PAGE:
Lenders to not want to see a lot of credit “inquires” on your credit report. Don’t let every dealership check your credit! It’s better to avoid filling out credit applications until you chose the car you want to buy or have decided on the dealership where you will make your purchase. THEN fill out one credit application rather than several at numerous dealerships that bring down your credit score.

Step 2. Insurance Costs & Considerations

Another area of consideration, even with a cash purchase is determining your insurance costs.

One advantage to buying a car with cash is you are not required to carry “full coverage insurance” which may reduce your insurance costs overall. **Laws do vary from state to state, so you should check with your department of licensing or insurance company to verify the requirements in your state.

Remember to call your insurance company or go online for a quote so you can decide which type of vehicle best fits your monthly budget and your driving needs ~ as a first time buyer, insurance rates may be higher on different types of vehicles and this information may help narrow your choices.

Step 3. Decide on the Type of Car

First determine ‘how much car can I afford?’ (By the way…When I say ‘car’ I’m talking about car, truck, and SUV)

Take your gross monthly income and multiply by either 15% or 20%. This will likely be the maximum car payment you can afford, according to a bank or finance company.

Start with this figure and look at your actual expenses, take home pay, regular monthly bills and decide on a realistic figure or monthly payment range you can afford.

Don’t stretch yourself too thin! Bearing in mind that your interst rate on your new car loan will vary depending on lots of factors you can almost count on your payment being about $180-225 for every $10,000 that you finance. Use this guide to help you determine how much you can afford to spend on your new car.

The next question you should ask yourself is ‘what will I be using the car for?’. Do you need to tow, commute, or have room for several passengers? You get the idea.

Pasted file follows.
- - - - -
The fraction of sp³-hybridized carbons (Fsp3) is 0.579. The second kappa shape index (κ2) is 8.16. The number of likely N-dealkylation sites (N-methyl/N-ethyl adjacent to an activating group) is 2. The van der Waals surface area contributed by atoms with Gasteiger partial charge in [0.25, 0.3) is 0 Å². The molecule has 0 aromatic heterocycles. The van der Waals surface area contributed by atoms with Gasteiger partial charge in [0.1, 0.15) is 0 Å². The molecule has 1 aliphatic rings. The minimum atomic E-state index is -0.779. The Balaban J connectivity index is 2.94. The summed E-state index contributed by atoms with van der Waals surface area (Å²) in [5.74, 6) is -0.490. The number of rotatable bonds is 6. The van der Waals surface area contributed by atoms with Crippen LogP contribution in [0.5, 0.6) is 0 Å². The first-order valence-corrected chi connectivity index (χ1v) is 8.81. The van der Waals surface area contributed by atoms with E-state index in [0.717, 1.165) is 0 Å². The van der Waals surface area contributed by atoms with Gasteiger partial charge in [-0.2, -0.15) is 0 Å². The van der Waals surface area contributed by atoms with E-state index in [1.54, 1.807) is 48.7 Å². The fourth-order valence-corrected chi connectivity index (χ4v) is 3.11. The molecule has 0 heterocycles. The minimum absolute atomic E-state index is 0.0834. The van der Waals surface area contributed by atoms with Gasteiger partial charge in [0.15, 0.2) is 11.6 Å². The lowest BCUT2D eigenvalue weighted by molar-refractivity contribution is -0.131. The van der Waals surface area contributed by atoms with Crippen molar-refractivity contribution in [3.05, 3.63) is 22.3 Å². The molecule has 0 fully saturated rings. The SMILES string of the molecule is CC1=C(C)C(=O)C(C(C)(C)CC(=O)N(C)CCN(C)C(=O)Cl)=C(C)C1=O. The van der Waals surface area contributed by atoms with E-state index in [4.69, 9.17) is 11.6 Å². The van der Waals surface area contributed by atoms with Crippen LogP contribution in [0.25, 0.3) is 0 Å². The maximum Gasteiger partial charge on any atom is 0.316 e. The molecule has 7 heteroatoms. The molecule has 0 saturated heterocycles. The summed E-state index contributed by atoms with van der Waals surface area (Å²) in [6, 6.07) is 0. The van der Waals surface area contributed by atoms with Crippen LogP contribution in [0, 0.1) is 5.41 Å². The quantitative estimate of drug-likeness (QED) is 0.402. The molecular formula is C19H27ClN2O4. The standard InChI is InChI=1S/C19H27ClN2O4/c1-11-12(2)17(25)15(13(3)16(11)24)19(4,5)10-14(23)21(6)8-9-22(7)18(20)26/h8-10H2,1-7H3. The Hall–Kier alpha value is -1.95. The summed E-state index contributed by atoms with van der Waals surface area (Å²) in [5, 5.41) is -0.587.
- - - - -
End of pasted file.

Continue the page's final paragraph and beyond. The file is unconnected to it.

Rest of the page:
Write down the top 3 things you will use your new car for.
Below this write down the top 3 features that are most important for you based on your use of the car.

By now you should be able to get a good idea of the price of the car you can afford to buy and what types of cars will work best for you. Stay focused on this and you will make a purchase you will be happy with, rather than one that you will regret.

Step 4. Select the Dealership

Interview your dealership! I can’t stress this enough!

Email and the phone are great ways to test the waters.

You want to be sure that the dealership puts you at ease and provides the information you are looking for. Call or email to ask questions about inventory, pricing, financing. You should expect quick, courteous answers from the salesperson you talk with. Bear in mind that the salesperson won’t be able to tell you how much your payments will be or what you interest rate on a car loan might be in your initial contact…As I mentioned before, you will need to have a credit application on file before you can determine the interest rate and payments.

Call or email several dealerships that have the type of car you want to buy. See who makes you feel the most comfortable and provides you with good information and follow up.

Start there.

Set an appointment with the salesperson you talked with to test drive some cars. When you get there, be sure the story stays the same and you continue to feel comfortable. Follow these steps and you’ll be on the right track…The rest is up to you!